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I have access to the console panel for EC2. There exists one key pair (created by someone prior).

I created a second key-pair, and then tried to SSH in to the ec2 instance. This is what happens:

PREMIEREs-Mac-Pro:.ssh Premier_032$ ssh -i ~/.ssh/david.pem ubuntu@
Permission denied (publickey).

What do I need to do in order to SSH to EC2 here, and is ubuntu the correct username (I also tried root, which didn't work either).

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up vote 4 down vote accepted

Adding a keypair to EC2 doesn't add it to running instances. EC2 only installs keypairs when an instance is launched. You'll need to obtain the keypair used to launch the instance, or have whoever launched it add your public key to the /home/ubuntu/.ssh/authorized_keys file.

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I'm pretty sure a running instance isn't going to install a new public SSH key you added to the account. You'll need to start up a new instance and then select the keys you want to use to access it.

It's hard to say what the username will be. It would depend on the AMI.

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If you need to access that specific instance there is possibly a workaround to your situation. You will need access to the AWS Web Console and the instance will need to be a EBS backend instance. What you will need to do is;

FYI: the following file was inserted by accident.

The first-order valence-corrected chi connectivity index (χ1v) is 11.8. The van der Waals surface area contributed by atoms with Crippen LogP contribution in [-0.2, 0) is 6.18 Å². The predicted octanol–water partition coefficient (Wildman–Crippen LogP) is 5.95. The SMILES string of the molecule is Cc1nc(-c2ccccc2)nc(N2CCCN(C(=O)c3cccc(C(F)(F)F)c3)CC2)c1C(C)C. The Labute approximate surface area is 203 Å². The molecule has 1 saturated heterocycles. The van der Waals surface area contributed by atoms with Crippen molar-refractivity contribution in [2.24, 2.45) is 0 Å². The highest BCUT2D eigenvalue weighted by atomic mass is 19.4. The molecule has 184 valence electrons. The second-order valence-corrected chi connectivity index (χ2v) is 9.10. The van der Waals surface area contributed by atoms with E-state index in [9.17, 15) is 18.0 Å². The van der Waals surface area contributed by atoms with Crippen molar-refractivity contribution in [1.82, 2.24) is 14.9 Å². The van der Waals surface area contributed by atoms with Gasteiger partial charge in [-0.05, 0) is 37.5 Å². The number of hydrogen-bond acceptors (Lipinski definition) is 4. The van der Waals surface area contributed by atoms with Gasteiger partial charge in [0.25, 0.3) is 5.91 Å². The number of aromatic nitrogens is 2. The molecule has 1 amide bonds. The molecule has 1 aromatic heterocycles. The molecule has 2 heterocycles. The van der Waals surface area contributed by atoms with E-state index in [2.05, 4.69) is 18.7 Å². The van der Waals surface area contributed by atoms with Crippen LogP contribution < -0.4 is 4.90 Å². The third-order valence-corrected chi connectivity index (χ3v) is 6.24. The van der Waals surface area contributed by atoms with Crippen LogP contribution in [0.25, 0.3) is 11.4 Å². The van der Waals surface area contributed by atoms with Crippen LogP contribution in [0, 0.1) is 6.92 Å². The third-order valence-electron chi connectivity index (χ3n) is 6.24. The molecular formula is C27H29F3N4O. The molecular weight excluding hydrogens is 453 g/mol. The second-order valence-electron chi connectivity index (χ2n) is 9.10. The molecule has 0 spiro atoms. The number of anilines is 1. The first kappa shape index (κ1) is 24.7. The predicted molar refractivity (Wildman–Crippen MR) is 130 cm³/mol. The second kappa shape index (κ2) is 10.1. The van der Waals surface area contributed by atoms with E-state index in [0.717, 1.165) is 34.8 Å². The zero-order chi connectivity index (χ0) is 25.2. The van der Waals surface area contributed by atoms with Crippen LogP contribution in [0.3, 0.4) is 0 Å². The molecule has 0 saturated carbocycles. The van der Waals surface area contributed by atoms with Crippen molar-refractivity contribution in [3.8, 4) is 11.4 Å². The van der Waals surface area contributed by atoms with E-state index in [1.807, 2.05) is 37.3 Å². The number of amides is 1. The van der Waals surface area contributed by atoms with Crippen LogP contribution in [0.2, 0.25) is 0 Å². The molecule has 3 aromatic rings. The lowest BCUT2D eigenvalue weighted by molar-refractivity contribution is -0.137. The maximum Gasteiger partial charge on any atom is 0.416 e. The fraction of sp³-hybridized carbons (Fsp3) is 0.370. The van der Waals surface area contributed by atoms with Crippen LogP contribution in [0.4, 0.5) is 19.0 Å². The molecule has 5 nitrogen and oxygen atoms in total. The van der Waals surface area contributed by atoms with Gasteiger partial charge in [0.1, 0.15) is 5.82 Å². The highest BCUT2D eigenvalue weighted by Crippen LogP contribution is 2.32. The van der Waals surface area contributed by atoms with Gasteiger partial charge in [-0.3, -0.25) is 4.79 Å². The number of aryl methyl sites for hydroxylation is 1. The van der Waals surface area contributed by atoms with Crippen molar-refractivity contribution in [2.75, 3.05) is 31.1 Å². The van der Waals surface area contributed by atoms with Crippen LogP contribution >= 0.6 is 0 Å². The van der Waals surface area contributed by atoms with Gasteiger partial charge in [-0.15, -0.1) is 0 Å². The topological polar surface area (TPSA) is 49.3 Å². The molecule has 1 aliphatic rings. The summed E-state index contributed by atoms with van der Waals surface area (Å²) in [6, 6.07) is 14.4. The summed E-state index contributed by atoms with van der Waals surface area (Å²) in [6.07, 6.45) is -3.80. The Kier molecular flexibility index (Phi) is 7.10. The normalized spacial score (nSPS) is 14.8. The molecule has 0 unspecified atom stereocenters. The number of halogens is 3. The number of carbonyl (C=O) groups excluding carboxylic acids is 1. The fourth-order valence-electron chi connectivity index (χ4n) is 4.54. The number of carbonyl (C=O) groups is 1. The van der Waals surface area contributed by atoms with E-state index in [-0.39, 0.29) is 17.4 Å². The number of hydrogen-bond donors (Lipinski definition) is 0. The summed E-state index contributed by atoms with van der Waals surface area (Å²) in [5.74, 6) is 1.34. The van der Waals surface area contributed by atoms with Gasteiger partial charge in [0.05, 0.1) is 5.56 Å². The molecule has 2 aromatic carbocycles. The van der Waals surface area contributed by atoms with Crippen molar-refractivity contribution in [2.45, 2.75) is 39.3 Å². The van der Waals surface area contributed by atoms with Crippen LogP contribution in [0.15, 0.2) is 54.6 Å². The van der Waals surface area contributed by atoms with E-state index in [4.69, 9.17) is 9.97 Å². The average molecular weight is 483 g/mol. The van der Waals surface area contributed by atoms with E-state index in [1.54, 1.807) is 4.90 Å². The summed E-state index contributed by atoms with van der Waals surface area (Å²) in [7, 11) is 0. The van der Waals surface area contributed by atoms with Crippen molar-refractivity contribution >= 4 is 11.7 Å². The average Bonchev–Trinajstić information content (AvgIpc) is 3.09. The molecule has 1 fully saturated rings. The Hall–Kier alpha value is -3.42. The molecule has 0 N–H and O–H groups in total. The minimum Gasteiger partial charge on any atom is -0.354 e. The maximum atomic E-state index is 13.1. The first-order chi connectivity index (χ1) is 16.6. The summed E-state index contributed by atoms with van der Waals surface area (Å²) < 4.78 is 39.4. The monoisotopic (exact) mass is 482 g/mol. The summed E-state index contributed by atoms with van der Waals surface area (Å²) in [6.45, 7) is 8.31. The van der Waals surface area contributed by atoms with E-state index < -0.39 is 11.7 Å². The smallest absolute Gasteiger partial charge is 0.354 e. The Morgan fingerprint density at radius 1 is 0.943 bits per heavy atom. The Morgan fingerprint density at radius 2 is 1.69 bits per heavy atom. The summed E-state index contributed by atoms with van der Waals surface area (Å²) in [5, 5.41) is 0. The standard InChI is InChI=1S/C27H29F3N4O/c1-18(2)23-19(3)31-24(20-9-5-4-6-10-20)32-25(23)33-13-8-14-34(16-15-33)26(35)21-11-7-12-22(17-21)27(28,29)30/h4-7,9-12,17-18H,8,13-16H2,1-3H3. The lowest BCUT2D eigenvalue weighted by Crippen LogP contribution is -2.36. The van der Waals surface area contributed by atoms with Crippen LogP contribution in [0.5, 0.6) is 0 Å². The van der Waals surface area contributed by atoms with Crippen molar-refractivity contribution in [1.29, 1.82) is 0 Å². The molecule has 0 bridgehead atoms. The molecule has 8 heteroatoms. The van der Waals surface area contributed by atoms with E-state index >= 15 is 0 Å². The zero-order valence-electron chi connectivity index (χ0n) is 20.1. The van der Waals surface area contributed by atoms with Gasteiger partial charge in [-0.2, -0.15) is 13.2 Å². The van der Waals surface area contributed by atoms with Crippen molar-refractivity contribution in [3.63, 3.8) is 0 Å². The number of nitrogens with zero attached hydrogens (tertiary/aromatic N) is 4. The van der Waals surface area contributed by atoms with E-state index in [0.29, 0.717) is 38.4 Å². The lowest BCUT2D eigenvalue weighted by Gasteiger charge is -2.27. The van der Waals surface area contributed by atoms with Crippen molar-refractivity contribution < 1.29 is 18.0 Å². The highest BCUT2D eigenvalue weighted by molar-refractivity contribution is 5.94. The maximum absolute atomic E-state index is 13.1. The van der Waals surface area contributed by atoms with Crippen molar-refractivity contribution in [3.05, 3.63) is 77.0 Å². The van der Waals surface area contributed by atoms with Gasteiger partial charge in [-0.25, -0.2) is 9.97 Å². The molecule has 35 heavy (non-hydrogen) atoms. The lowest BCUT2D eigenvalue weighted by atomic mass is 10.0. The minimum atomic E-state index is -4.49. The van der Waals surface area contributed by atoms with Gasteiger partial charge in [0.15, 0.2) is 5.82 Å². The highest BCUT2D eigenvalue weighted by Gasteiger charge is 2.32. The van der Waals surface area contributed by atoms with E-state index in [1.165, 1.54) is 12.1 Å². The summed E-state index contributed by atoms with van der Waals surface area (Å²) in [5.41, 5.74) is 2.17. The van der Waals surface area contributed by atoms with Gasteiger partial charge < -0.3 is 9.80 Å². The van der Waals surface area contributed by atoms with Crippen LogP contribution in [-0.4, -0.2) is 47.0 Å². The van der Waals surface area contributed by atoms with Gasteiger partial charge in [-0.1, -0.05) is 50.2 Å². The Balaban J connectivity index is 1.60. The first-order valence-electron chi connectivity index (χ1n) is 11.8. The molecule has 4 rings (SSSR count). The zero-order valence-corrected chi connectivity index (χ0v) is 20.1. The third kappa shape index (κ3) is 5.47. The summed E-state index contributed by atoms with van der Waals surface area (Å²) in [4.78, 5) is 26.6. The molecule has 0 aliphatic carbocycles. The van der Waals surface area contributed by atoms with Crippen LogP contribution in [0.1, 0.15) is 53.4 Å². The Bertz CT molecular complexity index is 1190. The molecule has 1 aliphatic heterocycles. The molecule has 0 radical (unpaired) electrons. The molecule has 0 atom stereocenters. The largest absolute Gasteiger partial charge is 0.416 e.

1. Stop the running instance. (Do Not Terminate it, just shut it down for now)
  2. De-attach the EBS backend from the instance
  3. Create a new EC2 instance.
  4. On new system, create a mount point /mnt/oldsystem
  5. Attach EBS backend from old instance to the new instance and mount it as /mnt/oldsystem

You should now have access to the file system of the old instance. Navigate the the user account you want to log in as, assuming ubuntu from your post, and add your new ssh key to the .ssh/authorized_keys file (path should be /mnt/oldsystem/home/ubuntu/.ssh/authorized_keys)

Once you are done, unmount /mnt/oldsystem and de-attach the EBS backend. Now you can re-attach the EBS to your original instance, start the instance up, and you should be able to use your SSH key to log into the account now.

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Definitely a good idea. Alestic has a fairly thorough tutorial for dealing with this: – Tom Feb 1 '12 at 7:08

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